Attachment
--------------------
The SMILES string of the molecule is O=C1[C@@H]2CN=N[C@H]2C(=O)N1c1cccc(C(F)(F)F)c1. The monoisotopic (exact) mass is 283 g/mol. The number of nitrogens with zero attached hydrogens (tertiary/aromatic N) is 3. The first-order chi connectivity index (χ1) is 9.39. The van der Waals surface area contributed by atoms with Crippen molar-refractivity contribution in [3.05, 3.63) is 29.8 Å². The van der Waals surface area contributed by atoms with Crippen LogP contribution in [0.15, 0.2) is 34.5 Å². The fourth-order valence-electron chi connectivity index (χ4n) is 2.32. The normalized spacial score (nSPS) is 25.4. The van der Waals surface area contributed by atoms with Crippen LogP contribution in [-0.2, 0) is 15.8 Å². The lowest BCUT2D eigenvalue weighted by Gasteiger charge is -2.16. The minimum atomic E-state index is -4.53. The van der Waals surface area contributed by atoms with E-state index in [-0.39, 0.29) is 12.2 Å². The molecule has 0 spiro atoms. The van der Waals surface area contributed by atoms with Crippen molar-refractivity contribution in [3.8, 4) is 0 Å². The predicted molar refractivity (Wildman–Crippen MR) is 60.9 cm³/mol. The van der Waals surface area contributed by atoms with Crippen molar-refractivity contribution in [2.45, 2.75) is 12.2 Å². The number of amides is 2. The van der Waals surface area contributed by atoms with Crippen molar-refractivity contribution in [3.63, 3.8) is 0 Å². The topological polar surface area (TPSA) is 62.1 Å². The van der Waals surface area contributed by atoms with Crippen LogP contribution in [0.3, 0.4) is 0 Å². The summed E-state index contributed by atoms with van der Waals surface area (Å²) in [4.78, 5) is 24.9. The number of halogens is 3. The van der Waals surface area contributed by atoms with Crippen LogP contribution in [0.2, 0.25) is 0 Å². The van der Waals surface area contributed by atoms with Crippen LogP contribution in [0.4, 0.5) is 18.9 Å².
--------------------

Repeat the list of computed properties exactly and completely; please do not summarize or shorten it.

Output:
The SMILES string of the molecule is O=C1[C@@H]2CN=N[C@H]2C(=O)N1c1cccc(C(F)(F)F)c1. The monoisotopic (exact) mass is 283 g/mol. The number of nitrogens with zero attached hydrogens (tertiary/aromatic N) is 3. The first-order chi connectivity index (χ1) is 9.39. The van der Waals surface area contributed by atoms with Crippen molar-refractivity contribution in [3.05, 3.63) is 29.8 Å². The van der Waals surface area contributed by atoms with Crippen LogP contribution in [0.15, 0.2) is 34.5 Å². The fourth-order valence-electron chi connectivity index (χ4n) is 2.32. The normalized spacial score (nSPS) is 25.4. The van der Waals surface area contributed by atoms with Crippen LogP contribution in [-0.2, 0) is 15.8 Å². The lowest BCUT2D eigenvalue weighted by Gasteiger charge is -2.16. The minimum atomic E-state index is -4.53. The van der Waals surface area contributed by atoms with E-state index in [-0.39, 0.29) is 12.2 Å². The molecule has 0 spiro atoms. The van der Waals surface area contributed by atoms with Crippen molar-refractivity contribution in [3.8, 4) is 0 Å². The predicted molar refractivity (Wildman–Crippen MR) is 60.9 cm³/mol. The van der Waals surface area contributed by atoms with Crippen molar-refractivity contribution in [2.45, 2.75) is 12.2 Å². The number of amides is 2. The van der Waals surface area contributed by atoms with Crippen molar-refractivity contribution in [3.63, 3.8) is 0 Å². The topological polar surface area (TPSA) is 62.1 Å². The van der Waals surface area contributed by atoms with Crippen LogP contribution in [0.3, 0.4) is 0 Å². The summed E-state index contributed by atoms with van der Waals surface area (Å²) in [4.78, 5) is 24.9. The number of halogens is 3. The van der Waals surface area contributed by atoms with Crippen LogP contribution in [0.2, 0.25) is 0 Å². The van der Waals surface area contributed by atoms with Crippen LogP contribution in [0.4, 0.5) is 18.9 Å².